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Here’s another installment of the Magic Basketball Mailbag.
Between Gortat, Carter and Bass, who is most likely to get traded this summer and/or by the February deadline?
With the latest Chris Paul rumors hitting the mill, maybe all of them get dealt this summer. It remains to be seen what happens with Paul, but that’s a possibility that hasn’t been ruled out even if it’s unlikely that anything occurs between the Orlando Magic and the New Orleans Hornets.
A more reasonable guess is that Brandon Bass is the player that gets traded, before Vince Carter and Marcin Gortat, prior to the trade deadline. Bass has made it clear that he either wants to play or go elsewhere. And common sense dictates that the Magic need Carter and Gortat much more than they need Bass. Carter and Gortat have defined roles with Orlando, while Bass — for the time being — is third on the depth chart at power forward behind Rashard Lewis and Ryan Anderson.
Granted, things can change between now and then but if the Magic are in a position to make a deal, like they were this season when they engaged in talks with the Charlotte Bobcats to acquire D.J. Augustin before things went haywire (namely, the Bobcats demanding J.J. Redick in the deal), it wouldn’t be too surprising to see general manager Otis Smith pull the trigger and trade for someone that fills an immediate need on the roster.
That being said, it’s tough to predict what will happen. Circumstances change all the time.
What do you think Anderson should give attention to improving this offseason?
Ryan Anderson needs to improve his individual defense, as well as get stronger physically. Anderson has a firm grasp of the team concepts defensively, given that he does a good job of executing his defensive rotations, showing on pick and rolls when necessary (though his lateral quickness betrays him in these situations sometimes), and what not. But there’s no question that Anderson can improve his ability to defend players one-on-one. Sometimes Anderson will get out-muscled in the post, for example, so that’s why it’s suggested that he gets stronger so he doesn’t have to deal with that issue as much.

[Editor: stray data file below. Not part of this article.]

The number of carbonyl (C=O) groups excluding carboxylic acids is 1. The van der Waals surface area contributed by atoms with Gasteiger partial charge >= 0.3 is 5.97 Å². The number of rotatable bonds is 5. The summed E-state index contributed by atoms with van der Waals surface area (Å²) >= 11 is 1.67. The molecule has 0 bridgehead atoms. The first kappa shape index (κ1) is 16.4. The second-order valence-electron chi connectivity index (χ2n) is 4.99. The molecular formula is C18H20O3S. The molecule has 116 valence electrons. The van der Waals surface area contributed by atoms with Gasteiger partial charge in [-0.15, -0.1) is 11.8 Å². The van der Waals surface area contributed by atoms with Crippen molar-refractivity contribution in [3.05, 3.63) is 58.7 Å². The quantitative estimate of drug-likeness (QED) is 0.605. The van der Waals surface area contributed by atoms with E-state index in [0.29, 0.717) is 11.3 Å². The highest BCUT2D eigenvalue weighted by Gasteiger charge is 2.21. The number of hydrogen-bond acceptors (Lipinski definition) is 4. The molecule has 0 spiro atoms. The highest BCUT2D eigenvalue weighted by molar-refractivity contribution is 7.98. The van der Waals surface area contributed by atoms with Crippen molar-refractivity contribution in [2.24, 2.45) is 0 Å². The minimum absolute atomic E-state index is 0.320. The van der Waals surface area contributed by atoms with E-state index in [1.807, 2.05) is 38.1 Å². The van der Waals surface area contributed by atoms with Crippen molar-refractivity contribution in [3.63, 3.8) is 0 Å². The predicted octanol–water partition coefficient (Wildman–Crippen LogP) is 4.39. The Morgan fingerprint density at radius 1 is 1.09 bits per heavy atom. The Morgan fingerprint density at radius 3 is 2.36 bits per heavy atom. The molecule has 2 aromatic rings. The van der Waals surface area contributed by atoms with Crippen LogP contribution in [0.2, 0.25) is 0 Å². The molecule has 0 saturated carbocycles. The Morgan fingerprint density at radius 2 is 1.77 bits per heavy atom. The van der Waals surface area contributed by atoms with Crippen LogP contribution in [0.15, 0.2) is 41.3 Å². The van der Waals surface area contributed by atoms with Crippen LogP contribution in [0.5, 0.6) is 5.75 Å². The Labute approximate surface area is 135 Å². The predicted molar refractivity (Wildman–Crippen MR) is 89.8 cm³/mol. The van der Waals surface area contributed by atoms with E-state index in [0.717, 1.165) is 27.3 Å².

Orlando’s defense seems to permit opponents to take inefficient mid-to-long range jumpers. What tweaks should be made when facing teams who excel in the mid-range jumper like the Celtics with Pierce & R. Allen?
Let them shoot it. It’s a percentage play.
Paul Pierce, actually, was a below-average shooter from 16-23 feet (38.0 percent) in the regular season this year but against the Orlando Magic, he shot 45.4 percent from that range in the 2010 NBA Eastern Conference Finals. Yeah, that percentage hurt the Magic somewhat. But Pierce killed Orlando from three-point range, where he shot 44.8 percent for the series. That really hurts. Given the Magic’s personnel, one strategy is to run him off the three-point line and funnel him to Dwight Howard in the paint. Easier said than done, though, given that Pierce is so adept at drawing fouls wherever he is on the court and getting to the charity stripe. Against Orlando, Pierce made a living at the free-throw line.
As for Ray Allen, he’s easier to deal with. The reason why J.J. Redick has so much success defending Allen is because he is relentless at chasing him around screens and not giving him much daylight to shoot the basketball. Also, Redick usually does excellent job of denying Allen the opportunity to receive the ball. If push comes to shove, the Magic are better off allowing Allen the mid-range jumper as opposed to him filling it up from beyond the arc.
Even then, as a team, the Celtics didn’t shoot mid-to-long range jumpers very well in the Eastern Conference Finals. Ironically, Boston was able to beat Orlando partly because they shot threes efficiently. The point is that the Celtics didn’t beat the Magic with long two’s, so let them shoot them at their discretion.
Any preference for 3rd PG?
If I had to choose, Chris Quinn sounds good to me per Ben’s recommendation.
Thanks for the questions!
If you have a question for the mailbag, you can reach me at eddy.rivera7 [at] gmail [dot] com